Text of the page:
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Are bins in your apartment or HOA constantly overflowing with smelly waste? Do you find that enclosures are unsightly? Do large items, like old furniture, clutter resident enclosures? Do you wonder why your trash bills are so high? Chances are your current trash service doesn’t fit your community’s needs. Trash problems can plague a community and cause headaches for managers. Don’t let these issues overwhelm you, tackle the challenge proactively!
Factors that Contribute to Trash Problems
- Unbalanced trash service. Many communities find that their current trash service level (number of bins, bin sizes, and pickup frequency) doesn’t fit their needs, which contributes to apartment or HOA trash problems.
- Weak recycling program. When communities don’t recycle effectively, they generate higher volumes of trash.
- Poor handling of discarded large items. Communities often experience unsightly trash problems when large items such as mattresses, old furniture, and empty boxes are left out in the open. Additionally, large items take up valuable trash space. Depending on your city, haulers often don’t pick up large items or may charge you for the extra service.
- Unauthorized dumping. Having ANY contractor dump their trash in resident trash enclosures can cause significant trash issues. Organic/Green waste such as grass clippings and tree trimmings from your community can take 10-30% of the available trash space from residents. This means that the community is subsidizing the contractor’s waste disposal fees. Construction and remodeling waste can be even more problematic to your community.
- Seasonal issues. Summer heat, holiday sales, and increased trash volumes can contribute to a community’s trash problems.
Ways to Solve Common Trash Problems
- Balance your community’s trash services. Determine how much space your community needs for the amount trash it produces. Then match the volume of trash produced to the volume of trashed removed by the hauler. The balance is achieved by either changing the number of bins or the number of pickups. Determine your community’s needs through daily observations or by conducting a waste assessment.
- Implement an effective recycling program. Offering well-placed recycle bins in addition to lowering the number of trash bins encourages and reminds residents to be mindful of sorting common household items such as plastics, aluminum, and glass which can often take up space in trash bins. By offloading some of the waste volume to recycle bins, communities manage messy enclosures as well as guard the environment.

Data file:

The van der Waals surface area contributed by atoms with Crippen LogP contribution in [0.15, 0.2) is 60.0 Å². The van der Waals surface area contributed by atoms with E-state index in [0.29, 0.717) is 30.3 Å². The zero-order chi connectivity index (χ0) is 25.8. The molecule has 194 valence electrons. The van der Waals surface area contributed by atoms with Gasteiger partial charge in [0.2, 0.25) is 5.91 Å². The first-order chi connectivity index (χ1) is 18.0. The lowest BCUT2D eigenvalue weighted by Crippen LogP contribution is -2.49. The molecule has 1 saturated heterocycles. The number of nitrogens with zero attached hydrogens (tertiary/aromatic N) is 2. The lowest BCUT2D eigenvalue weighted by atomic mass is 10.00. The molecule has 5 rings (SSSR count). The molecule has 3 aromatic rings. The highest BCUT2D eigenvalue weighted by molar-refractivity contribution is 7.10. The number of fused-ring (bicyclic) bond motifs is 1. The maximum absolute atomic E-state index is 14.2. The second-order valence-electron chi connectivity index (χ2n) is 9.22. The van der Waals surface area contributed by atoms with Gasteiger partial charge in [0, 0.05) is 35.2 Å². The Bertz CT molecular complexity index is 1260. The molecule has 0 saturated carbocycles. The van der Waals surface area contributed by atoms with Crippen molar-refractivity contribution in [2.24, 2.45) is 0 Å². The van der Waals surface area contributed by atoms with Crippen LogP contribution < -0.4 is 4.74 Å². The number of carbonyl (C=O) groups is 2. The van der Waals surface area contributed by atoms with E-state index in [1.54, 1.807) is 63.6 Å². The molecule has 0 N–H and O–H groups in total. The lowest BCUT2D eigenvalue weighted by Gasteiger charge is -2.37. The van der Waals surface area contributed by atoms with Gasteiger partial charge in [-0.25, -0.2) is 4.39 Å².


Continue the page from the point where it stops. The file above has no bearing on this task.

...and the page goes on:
- Find a solution for your large items. Determine if large items should be picked up by your hauler, onsite team, or a third party. The hauler may seem as the simplest answer, but they may not be the most cost-effective. Consider hiring a regular maintenance service provider to help with special services like picking up large and bulky items and regularly power washing enclosures to ensure your community not only looks appealing, but it smells good as well.
- Prohibiting unauthorized dumping from 3rd party vendors. Ensure that contractors and landscapers haul away their own waste instead of contributing to residential trash volumes. Make removal of the waste they generate a stipulation in their contracts. Be aware that allowing green waste to be thrown away in your dumpsters could put your community in violation of the recently passed Assembly Bill 1862 which specifies that a business which generates more than 4 cubic yards of organic (green) waste must provide designated organic waste recycling bins.
- Have a plan in place for seasonal issues. Finally, prepare for holidays, when residents usually have more waste due to shopping and festivities and trash haulers in most cities take the day off. While your community’s trash bins may have enough space for regular trash volumes, they can quickly become overwhelmed with the increased holiday trash. Extra service may be required to keep your apartment or HOA neat and maintain curb appeal. Contact your hauler or a special service provider to avoid big messes. In a future post, we will address these issues in depth.